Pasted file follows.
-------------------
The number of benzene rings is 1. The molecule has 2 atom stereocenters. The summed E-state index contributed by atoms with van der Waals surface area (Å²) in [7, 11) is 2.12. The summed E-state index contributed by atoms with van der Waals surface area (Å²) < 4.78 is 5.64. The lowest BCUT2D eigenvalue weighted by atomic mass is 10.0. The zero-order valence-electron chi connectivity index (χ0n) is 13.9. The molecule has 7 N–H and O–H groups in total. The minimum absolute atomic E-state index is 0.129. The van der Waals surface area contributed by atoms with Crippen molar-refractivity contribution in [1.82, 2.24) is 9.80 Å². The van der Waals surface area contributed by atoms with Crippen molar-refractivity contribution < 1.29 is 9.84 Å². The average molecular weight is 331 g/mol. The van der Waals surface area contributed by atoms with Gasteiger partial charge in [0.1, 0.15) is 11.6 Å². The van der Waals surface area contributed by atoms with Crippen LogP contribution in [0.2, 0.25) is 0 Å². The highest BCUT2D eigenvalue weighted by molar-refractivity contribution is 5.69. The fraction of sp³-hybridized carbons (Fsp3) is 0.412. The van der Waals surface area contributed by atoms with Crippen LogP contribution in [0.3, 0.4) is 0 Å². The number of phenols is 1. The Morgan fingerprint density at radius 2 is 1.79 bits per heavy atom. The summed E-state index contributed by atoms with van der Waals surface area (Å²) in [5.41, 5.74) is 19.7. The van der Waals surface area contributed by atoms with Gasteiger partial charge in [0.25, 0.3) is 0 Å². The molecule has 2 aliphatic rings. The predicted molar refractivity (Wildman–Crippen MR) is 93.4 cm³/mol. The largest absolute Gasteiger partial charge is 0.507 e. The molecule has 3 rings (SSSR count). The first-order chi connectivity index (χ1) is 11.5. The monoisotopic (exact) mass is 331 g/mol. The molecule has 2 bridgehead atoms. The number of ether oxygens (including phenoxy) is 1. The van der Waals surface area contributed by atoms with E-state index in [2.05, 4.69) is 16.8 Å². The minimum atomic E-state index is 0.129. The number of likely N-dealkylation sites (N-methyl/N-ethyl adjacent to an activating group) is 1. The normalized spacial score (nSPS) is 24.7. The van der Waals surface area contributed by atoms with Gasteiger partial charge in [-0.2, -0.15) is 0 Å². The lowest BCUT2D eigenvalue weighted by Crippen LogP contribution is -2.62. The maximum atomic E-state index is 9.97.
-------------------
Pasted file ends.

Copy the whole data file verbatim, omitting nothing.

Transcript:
The number of benzene rings is 1. The molecule has 2 atom stereocenters. The summed E-state index contributed by atoms with van der Waals surface area (Å²) in [7, 11) is 2.12. The summed E-state index contributed by atoms with van der Waals surface area (Å²) < 4.78 is 5.64. The lowest BCUT2D eigenvalue weighted by atomic mass is 10.0. The zero-order valence-electron chi connectivity index (χ0n) is 13.9. The molecule has 7 N–H and O–H groups in total. The minimum absolute atomic E-state index is 0.129. The van der Waals surface area contributed by atoms with Crippen molar-refractivity contribution in [1.82, 2.24) is 9.80 Å². The van der Waals surface area contributed by atoms with Crippen molar-refractivity contribution < 1.29 is 9.84 Å². The average molecular weight is 331 g/mol. The van der Waals surface area contributed by atoms with Gasteiger partial charge in [0.1, 0.15) is 11.6 Å². The van der Waals surface area contributed by atoms with Crippen LogP contribution in [0.2, 0.25) is 0 Å². The highest BCUT2D eigenvalue weighted by molar-refractivity contribution is 5.69. The fraction of sp³-hybridized carbons (Fsp3) is 0.412. The van der Waals surface area contributed by atoms with Crippen LogP contribution in [0.3, 0.4) is 0 Å². The number of phenols is 1. The Morgan fingerprint density at radius 2 is 1.79 bits per heavy atom. The summed E-state index contributed by atoms with van der Waals surface area (Å²) in [5.41, 5.74) is 19.7. The van der Waals surface area contributed by atoms with Gasteiger partial charge in [0.25, 0.3) is 0 Å². The molecule has 2 aliphatic rings. The predicted molar refractivity (Wildman–Crippen MR) is 93.4 cm³/mol. The largest absolute Gasteiger partial charge is 0.507 e. The molecule has 3 rings (SSSR count). The first-order chi connectivity index (χ1) is 11.5. The monoisotopic (exact) mass is 331 g/mol. The molecule has 2 bridgehead atoms. The number of ether oxygens (including phenoxy) is 1. The van der Waals surface area contributed by atoms with E-state index in [2.05, 4.69) is 16.8 Å². The minimum atomic E-state index is 0.129. The number of likely N-dealkylation sites (N-methyl/N-ethyl adjacent to an activating group) is 1. The normalized spacial score (nSPS) is 24.7. The van der Waals surface area contributed by atoms with Gasteiger partial charge in [-0.2, -0.15) is 0 Å². The lowest BCUT2D eigenvalue weighted by Crippen LogP contribution is -2.62. The maximum atomic E-state index is 9.97.